Let’s say you’ve been offered a project to design a website for a restaurant called Larry’s Clam Shack. If you want to use subversion for version control on the project, you need to first create a repository. To do this, issue the following command:


svnadmin create /home/mike/dev/clamshack

Once created, the directory structure will look like this:


drwxr-xr-x  2 mike mike 4096 2005-09-14 17:29 conf

drwxr-xr-x  2 mike mike 4096 2005-09-14 17:29 dav

drwxr-sr-x  2 mike mike 4096 2005-09-14 17:29 db

-r–r–r–  1 mike mike    2 2005-09-14 17:29 format

drwxr-xr-x  2 mike mike 4096 2005-09-14 17:29 hooks

drwxr-xr-x  2 mike mike 4096 2005-09-14 17:29 locks

-rw-r–r–  1 mike mike  379 2005-09-14 17:29 README.txt

According to the developers of, it’s a good idea to set up your directory structure for optimum use of subversion. First, create a temporary directory (call it ‘tmp’ if you want) Then create this directory structure inside of ‘tmp’:


mkdir larrycs

mkdir larrycs/trunk

mkdir larrycs/branches

mkdir larrycs/tags

Now what we’ll do is import this layout tree into the subversion repository ‘dev’:


svn import . file:///home/mike/dev/clamshack –message ‘creating clam shack repository’

You’ll see a message like this:


Adding         larrycs

Adding         larrycs/trunk

Adding         larrycs/branches

Adding         larrycs/tags

Committed revision 1.


 You can verify that it got created by issuing the command:


svn list –verbose file:///home/mike/dev/clamshack


Feel free to remove ‘tmp’. I did, anyway, because I get confused easily. I’m actually going to do my work in a directory which will get me the prize for originality: ‘work’ Now that you’re ready to start using the repository. You need to go to the directory that corresponds to ‘work’ and “checkout” the repository. Once you’re in your work directory, issue the following command:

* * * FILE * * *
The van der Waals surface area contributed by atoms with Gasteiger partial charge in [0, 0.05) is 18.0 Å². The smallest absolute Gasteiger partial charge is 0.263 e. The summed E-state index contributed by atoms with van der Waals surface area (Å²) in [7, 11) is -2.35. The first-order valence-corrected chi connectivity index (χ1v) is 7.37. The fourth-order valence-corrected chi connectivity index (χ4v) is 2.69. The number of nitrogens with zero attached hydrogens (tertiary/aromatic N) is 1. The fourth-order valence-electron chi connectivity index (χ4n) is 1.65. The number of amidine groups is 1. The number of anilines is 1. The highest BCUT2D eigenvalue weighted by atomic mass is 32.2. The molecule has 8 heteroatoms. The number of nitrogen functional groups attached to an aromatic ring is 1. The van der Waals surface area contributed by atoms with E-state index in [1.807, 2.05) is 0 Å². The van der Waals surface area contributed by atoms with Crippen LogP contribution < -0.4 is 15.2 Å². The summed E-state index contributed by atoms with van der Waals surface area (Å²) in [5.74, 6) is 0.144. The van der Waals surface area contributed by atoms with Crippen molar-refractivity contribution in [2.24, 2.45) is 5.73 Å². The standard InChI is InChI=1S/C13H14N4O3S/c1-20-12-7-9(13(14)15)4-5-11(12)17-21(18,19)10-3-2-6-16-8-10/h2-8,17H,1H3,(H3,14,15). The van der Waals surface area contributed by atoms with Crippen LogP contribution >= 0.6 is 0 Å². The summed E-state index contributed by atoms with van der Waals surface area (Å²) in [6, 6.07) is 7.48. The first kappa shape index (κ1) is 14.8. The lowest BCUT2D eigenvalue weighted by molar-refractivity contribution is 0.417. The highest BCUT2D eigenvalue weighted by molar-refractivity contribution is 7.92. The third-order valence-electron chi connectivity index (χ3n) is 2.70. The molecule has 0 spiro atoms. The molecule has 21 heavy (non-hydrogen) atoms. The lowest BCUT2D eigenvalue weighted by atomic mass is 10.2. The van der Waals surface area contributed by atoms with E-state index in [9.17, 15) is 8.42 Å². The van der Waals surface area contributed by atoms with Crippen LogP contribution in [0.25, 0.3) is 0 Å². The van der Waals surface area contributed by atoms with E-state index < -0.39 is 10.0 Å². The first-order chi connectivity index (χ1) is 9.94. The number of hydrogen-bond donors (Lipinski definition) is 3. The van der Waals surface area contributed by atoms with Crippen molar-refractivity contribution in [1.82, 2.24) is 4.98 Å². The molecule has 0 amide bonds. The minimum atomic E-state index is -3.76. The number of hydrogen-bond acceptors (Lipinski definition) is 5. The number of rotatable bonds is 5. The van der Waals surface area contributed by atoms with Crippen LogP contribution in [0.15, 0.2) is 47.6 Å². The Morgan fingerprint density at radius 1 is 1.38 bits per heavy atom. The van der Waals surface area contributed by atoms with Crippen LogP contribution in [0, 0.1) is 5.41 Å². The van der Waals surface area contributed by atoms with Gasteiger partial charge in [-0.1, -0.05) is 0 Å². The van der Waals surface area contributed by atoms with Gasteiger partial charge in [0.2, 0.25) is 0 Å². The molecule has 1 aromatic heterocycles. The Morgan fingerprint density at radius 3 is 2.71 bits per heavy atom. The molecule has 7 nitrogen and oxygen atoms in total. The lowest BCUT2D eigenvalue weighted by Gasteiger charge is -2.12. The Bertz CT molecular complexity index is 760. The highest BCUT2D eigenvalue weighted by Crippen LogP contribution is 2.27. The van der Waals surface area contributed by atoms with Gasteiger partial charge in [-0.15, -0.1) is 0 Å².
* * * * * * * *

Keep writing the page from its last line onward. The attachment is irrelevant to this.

svn checkout file:///home/mike/dev/clamshack 


You should see the following:


A  clamshack/larrycs

A  clamshack/larrycs/trunk

A  clamshack/larrycs/branches

A  clamshack/larrycs/tags

Checked out revision 1.

Working With Subversion

 Now that you’ve got your work area set up, you are free to add files. If you look inside the directory that the checkout created, you’ll find the layout we set up for subversion:


drwxr-xr-x  3 mike mike 4096 2005-09-13 18:51 branches

drwxr-xr-x  3 mike mike 4096 2005-09-13 18:51 tags

drwxr-xr-x  4 mike mike 4096 2005-09-13 18:59 trunk

 It’s in the ‘trunk’ directory where we’ll be storing out files. For example, I first created a directory to save the documentation for the project then I added it to the repository:


svn add docs/


Then we would commit it to the repository. Doing a ‘commit’ is like saying: “Yes, I really want this in there”.

svn commit -m “docs dir” docs/

 In the docs/ directory, I created a file called ‘notes’ where I will jot down things that I have to remember about the project. After creating the first entry, I added it as well:


svn add notes

 And then I committed it:


svn commit -m “notes file” notes

 I assume you’re getting the idea here.




You can leave off the -m “message here” part and your default text editor will pop up and ask you to write the message there. I prefer to save a step, so I don’t do it. If you do have some lengthy message to write, it might be a better idea to leave it off and use the text editor.

 As you’re working on your project, and you want to see what changes you’ve been making, you can issue the following command to see that:


svn log notes

If you’re hard at work on your work copy and you want to look at the differences between what you’ve got and what you started with, you can issue a diff command:


svn diff notes

 If you find that you’re changes aren’t what you really wanted, you can convert (or revert) back to the repository’s copy with:


svn revert notes

Advantages to Using Subversion

 Since subversion was meant to be a substitute for CVS, its advantages are essentially fixes of what was lacking in CVS. For example, aborted commit actions in CVS sometimes result in the corruption of the repository. This doesn’t happen with subversion. There is also better support for retaining version and history information of files when they are moved or renamed. It has also better built-in binary file support than CVS.

 At any rate, whether you use CVS or subversion, there’s no debate about the importance of some version control system for a programmer.



About msotela

This blog is for anyone who wants to access the power of a Linux system as a systems administrator or user. You may be a Linux enthusiast, a Linux professional, or possibly a computer professional who is increasingly finding the Windows systems in your data center supplanted by Linux boxes.

Posted on March 16, 2009, in Unix/Linux. Bookmark the permalink. Leave a comment.